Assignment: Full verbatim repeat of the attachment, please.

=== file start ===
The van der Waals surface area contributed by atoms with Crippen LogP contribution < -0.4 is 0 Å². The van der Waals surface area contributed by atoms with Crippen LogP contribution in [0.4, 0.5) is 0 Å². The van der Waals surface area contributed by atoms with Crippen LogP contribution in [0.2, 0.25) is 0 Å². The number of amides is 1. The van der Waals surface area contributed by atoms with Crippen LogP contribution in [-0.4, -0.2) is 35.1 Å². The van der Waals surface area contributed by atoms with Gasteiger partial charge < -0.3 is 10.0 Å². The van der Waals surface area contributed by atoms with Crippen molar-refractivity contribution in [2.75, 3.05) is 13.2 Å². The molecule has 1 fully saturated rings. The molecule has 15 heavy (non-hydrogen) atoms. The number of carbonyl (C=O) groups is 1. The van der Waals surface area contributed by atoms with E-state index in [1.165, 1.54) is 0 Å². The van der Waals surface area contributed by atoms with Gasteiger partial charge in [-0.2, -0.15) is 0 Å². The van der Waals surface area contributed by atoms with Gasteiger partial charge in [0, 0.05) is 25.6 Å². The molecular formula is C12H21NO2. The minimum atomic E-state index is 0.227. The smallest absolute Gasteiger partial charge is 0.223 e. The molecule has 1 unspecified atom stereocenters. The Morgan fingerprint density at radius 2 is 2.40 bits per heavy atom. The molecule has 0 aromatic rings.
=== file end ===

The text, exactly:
The van der Waals surface area contributed by atoms with Crippen LogP contribution < -0.4 is 0 Å². The van der Waals surface area contributed by atoms with Crippen LogP contribution in [0.4, 0.5) is 0 Å². The van der Waals surface area contributed by atoms with Crippen LogP contribution in [0.2, 0.25) is 0 Å². The number of amides is 1. The van der Waals surface area contributed by atoms with Crippen LogP contribution in [-0.4, -0.2) is 35.1 Å². The van der Waals surface area contributed by atoms with Gasteiger partial charge < -0.3 is 10.0 Å². The van der Waals surface area contributed by atoms with Crippen molar-refractivity contribution in [2.75, 3.05) is 13.2 Å². The molecule has 1 fully saturated rings. The molecule has 15 heavy (non-hydrogen) atoms. The number of carbonyl (C=O) groups is 1. The van der Waals surface area contributed by atoms with E-state index in [1.165, 1.54) is 0 Å². The van der Waals surface area contributed by atoms with Gasteiger partial charge in [-0.2, -0.15) is 0 Å². The van der Waals surface area contributed by atoms with Gasteiger partial charge in [0, 0.05) is 25.6 Å². The molecular formula is C12H21NO2. The minimum atomic E-state index is 0.227. The smallest absolute Gasteiger partial charge is 0.223 e. The molecule has 1 unspecified atom stereocenters. The Morgan fingerprint density at radius 2 is 2.40 bits per heavy atom. The molecule has 0 aromatic rings.